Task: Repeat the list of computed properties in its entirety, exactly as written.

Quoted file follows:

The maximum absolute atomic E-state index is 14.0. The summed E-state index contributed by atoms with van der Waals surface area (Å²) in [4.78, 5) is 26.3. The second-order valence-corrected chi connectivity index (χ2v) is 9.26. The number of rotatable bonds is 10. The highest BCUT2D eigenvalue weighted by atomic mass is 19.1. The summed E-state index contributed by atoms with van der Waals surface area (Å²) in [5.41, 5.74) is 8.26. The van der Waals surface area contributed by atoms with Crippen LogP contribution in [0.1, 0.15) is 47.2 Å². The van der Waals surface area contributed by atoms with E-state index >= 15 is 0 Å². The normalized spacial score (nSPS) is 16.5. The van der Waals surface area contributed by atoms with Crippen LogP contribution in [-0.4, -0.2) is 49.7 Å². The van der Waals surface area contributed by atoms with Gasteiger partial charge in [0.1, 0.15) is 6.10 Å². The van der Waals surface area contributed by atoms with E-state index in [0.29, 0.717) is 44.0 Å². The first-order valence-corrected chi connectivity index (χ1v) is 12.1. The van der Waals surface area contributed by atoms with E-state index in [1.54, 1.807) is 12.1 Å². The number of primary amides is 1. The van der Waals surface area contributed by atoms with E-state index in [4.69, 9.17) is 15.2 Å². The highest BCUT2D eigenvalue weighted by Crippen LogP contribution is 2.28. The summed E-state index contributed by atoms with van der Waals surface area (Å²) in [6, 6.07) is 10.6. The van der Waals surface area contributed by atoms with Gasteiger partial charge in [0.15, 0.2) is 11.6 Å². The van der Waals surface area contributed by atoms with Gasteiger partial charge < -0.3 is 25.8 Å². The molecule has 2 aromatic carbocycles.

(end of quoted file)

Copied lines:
The maximum absolute atomic E-state index is 14.0. The summed E-state index contributed by atoms with van der Waals surface area (Å²) in [4.78, 5) is 26.3. The second-order valence-corrected chi connectivity index (χ2v) is 9.26. The number of rotatable bonds is 10. The highest BCUT2D eigenvalue weighted by atomic mass is 19.1. The summed E-state index contributed by atoms with van der Waals surface area (Å²) in [5.41, 5.74) is 8.26. The van der Waals surface area contributed by atoms with Crippen LogP contribution in [0.1, 0.15) is 47.2 Å². The van der Waals surface area contributed by atoms with E-state index >= 15 is 0 Å². The normalized spacial score (nSPS) is 16.5. The van der Waals surface area contributed by atoms with Crippen LogP contribution in [-0.4, -0.2) is 49.7 Å². The van der Waals surface area contributed by atoms with Gasteiger partial charge in [0.1, 0.15) is 6.10 Å². The van der Waals surface area contributed by atoms with E-state index in [0.29, 0.717) is 44.0 Å². The first-order valence-corrected chi connectivity index (χ1v) is 12.1. The van der Waals surface area contributed by atoms with E-state index in [1.54, 1.807) is 12.1 Å². The number of primary amides is 1. The van der Waals surface area contributed by atoms with E-state index in [4.69, 9.17) is 15.2 Å². The highest BCUT2D eigenvalue weighted by Crippen LogP contribution is 2.28. The summed E-state index contributed by atoms with van der Waals surface area (Å²) in [6, 6.07) is 10.6. The van der Waals surface area contributed by atoms with Gasteiger partial charge in [0.15, 0.2) is 11.6 Å². The van der Waals surface area contributed by atoms with Gasteiger partial charge < -0.3 is 25.8 Å². The molecule has 2 aromatic carbocycles.